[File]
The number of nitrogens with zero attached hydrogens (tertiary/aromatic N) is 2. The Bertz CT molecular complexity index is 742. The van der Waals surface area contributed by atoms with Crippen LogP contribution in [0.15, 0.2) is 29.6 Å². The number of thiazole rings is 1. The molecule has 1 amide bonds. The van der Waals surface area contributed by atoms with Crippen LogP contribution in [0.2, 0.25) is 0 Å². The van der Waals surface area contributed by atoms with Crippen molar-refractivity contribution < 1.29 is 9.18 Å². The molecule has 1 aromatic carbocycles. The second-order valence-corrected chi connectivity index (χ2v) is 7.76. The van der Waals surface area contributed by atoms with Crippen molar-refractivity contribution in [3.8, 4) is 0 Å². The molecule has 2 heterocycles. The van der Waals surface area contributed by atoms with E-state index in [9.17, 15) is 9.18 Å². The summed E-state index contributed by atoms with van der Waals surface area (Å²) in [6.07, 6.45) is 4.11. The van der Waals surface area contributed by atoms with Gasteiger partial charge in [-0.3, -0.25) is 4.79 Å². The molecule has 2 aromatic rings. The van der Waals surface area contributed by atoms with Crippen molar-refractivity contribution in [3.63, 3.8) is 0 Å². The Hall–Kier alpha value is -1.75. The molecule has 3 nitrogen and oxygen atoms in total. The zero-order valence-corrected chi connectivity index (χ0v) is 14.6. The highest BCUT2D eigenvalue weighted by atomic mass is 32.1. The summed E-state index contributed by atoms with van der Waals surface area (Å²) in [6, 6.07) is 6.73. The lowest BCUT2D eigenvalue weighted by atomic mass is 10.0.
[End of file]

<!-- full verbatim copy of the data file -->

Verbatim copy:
The number of nitrogens with zero attached hydrogens (tertiary/aromatic N) is 2. The Bertz CT molecular complexity index is 742. The van der Waals surface area contributed by atoms with Crippen LogP contribution in [0.15, 0.2) is 29.6 Å². The number of thiazole rings is 1. The molecule has 1 amide bonds. The van der Waals surface area contributed by atoms with Crippen LogP contribution in [0.2, 0.25) is 0 Å². The van der Waals surface area contributed by atoms with Crippen molar-refractivity contribution < 1.29 is 9.18 Å². The molecule has 1 aromatic carbocycles. The second-order valence-corrected chi connectivity index (χ2v) is 7.76. The van der Waals surface area contributed by atoms with Crippen molar-refractivity contribution in [3.8, 4) is 0 Å². The molecule has 2 heterocycles. The van der Waals surface area contributed by atoms with E-state index in [9.17, 15) is 9.18 Å². The summed E-state index contributed by atoms with van der Waals surface area (Å²) in [6.07, 6.45) is 4.11. The van der Waals surface area contributed by atoms with Gasteiger partial charge in [-0.3, -0.25) is 4.79 Å². The molecule has 2 aromatic rings. The van der Waals surface area contributed by atoms with Crippen molar-refractivity contribution in [3.63, 3.8) is 0 Å². The Hall–Kier alpha value is -1.75. The molecule has 3 nitrogen and oxygen atoms in total. The zero-order valence-corrected chi connectivity index (χ0v) is 14.6. The highest BCUT2D eigenvalue weighted by atomic mass is 32.1. The summed E-state index contributed by atoms with van der Waals surface area (Å²) in [6, 6.07) is 6.73. The lowest BCUT2D eigenvalue weighted by atomic mass is 10.0.